By happy chance I found myself with time on my hands in Chelsea last week. I weighed up my options carefully. Coffee and croissant of course. Then a morning flexing the curiosity of my retail antennae along the Kings Road.
But, best of all, in the afternoon sunlight, I ducked under the trailing greenery that all but obscures the modest gateway to the Chelsea Physic Garden. I had been meaning to visit this garden for years, and as soon as I felt the yielding curve of the worn stone threshold under my feet I knew I was in for a treat. Ancient red brick walls shield an extaordinary oasis that for over three hundred years has been tended by deft fingers and scuffed by diligent gardeners’ boots. You can literally taste history here.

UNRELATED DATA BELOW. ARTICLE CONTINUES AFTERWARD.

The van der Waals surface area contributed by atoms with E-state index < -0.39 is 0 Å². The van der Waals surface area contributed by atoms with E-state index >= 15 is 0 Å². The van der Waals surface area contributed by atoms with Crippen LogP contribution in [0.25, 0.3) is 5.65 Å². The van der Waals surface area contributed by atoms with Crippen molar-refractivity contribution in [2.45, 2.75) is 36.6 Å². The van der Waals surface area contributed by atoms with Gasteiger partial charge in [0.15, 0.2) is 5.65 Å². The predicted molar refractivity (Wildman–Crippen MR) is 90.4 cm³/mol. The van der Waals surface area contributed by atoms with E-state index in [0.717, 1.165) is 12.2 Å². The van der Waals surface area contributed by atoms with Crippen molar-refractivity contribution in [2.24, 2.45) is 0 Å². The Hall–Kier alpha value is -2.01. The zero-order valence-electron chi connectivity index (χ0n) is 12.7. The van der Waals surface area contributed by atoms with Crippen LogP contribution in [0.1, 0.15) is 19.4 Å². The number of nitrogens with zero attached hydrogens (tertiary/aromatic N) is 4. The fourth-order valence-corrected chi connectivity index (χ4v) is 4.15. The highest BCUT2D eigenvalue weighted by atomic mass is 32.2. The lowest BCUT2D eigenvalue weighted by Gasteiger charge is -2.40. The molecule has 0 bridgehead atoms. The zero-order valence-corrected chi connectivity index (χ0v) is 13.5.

The garden was founded in 1673 by the Society of Apothecaries of London as a learning ground for their apprentices, so they could grow medicinal plants, collect new species and study their uses.
Dr Hans Sloane took over the freehold of the garden in 1712 and still keeps a watchful eye from his central pedestal. His heirs continue to collect the £5 per annum rent, from the charity that now runs the garden.
I couldn’t help but envy the precisely cut edges of the multiple weed free, well labelled borders... and even more, the army of gardeners moving quietly up and down with their clippers.